Sleek and simple
The Philips PMC has a truly lovely design--it reminds us quite a bit of the now-defunct Samsung YEPP YH-999 PMC, only with better controls. Like the Samsung, it's more square than rectangular--measuring 3.7 x 4.2 x 0.8 inches--so it looks more like a little TV than some other PVPs do. The screen is large (3.5 inches diagonal), and the viewing angles are great; two or three people could easily watch it at the same time. Below the screen are two five-way directional pads: one for navigating menu options (OK and four-way directionals) and one for controlling playback (play/pause, volume, and fast-forward/rewind). A standard Windows Media button resides between the two controllers and always takes you back to the main menu. There's an external speaker below all this, and it sounds about as good as you would expect: tinny, but passable. A power/hold switch rests in the right spine of the PMC, while various ports grace the top: a headphone jack, A/V in and out ports, and a standard mini-USB jack--nice!
As its name implies, the Philips PMC has a Windows Media Center-based interface. That is, the top menu always gives you the same variety of media selections: My TV, My Music, My Pictures, My Videos, Recordings, and Settings. The inner menus are organized into tabs designed to help you easily navigate your media. Music, for example, has Artist, Album, Genre, Playlists, and so on. Navigation really couldn't be any easier. Our one complaint is that the first few times we started up the device, neither of the center keys (OK and play/pause) would work, making navigation impossible. This glitch seems to have worked itself out though, and we haven't had any trouble in subsequent uses.
Portable Media Center devices usually aren't known for having a plethora of features. You get excellent syncing from Media Center PCs, playback of the three main media types (music, photo, and video), and that about covers it. The Philips PMC isn't much different: it's compatible only with Windows XP, and it doesn't have an FM radio. Audio and video file type support is also limited, with WMV and MPEG4 being the only supported video types (MP3 and WMA for audio). It is, however, a PlaysForSure device, so it supports DRM-protected WMA files, including those from subscription services such as MTV Urge. And it's compatible with purchased and rented video content from services such as CinemaNow and Vongo.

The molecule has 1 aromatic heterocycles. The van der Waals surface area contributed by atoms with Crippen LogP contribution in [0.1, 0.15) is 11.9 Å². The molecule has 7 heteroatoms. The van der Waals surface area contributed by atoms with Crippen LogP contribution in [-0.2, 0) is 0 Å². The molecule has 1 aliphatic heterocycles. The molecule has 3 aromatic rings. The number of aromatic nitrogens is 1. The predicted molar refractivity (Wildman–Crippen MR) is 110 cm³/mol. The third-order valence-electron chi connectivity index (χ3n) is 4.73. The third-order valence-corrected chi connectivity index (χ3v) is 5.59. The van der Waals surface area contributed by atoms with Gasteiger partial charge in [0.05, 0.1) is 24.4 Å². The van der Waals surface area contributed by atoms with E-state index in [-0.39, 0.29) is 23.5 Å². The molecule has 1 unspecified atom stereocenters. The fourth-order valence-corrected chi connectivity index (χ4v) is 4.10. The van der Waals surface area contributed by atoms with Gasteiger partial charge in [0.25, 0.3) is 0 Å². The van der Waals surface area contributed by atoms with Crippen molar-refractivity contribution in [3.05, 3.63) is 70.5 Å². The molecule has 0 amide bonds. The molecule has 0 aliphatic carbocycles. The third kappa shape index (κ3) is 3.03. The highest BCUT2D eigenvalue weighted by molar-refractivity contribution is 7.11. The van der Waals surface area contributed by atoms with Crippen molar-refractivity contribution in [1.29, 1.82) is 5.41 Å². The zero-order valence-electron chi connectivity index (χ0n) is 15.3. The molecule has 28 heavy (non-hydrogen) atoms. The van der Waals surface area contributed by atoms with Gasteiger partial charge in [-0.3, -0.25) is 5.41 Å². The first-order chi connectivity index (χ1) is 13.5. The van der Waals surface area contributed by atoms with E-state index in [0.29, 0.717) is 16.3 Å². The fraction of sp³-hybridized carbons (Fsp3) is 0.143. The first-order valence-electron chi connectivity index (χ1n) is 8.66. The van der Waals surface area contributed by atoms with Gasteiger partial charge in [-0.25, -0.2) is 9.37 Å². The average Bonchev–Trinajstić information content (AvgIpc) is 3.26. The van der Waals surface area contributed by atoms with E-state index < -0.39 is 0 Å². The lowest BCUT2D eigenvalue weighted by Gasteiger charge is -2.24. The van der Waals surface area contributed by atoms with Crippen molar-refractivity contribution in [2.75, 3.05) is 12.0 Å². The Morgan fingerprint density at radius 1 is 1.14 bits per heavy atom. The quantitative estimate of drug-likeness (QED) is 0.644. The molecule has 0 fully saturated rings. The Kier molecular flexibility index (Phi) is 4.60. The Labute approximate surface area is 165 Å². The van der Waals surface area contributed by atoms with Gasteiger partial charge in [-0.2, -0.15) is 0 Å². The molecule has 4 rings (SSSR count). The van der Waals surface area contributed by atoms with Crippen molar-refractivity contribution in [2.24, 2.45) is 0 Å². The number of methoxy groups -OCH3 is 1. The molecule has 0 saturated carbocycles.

The Philips PMC can also record video, an ability no other PMC can currently claim. Philips provides the needed cable for this functionality, and it's a simple matter of connecting said cable to the RCA A/V outs on your TV, cable box, or DVD player, then plugging the other end into the A/V in port on the PMC. Then, you can select Recording from the main menu and click Video in the next menu. The device automatically detects the video signal and displays it on its screen, along with instructions on how to start the recording (essentially, just hit OK). Recordings are saved by date and time in the Video menu. You have the option of adjusting the recording time, quality, and resolution, but we wish it allowed for more manual control of recording settings, such as volume levels (more on why below).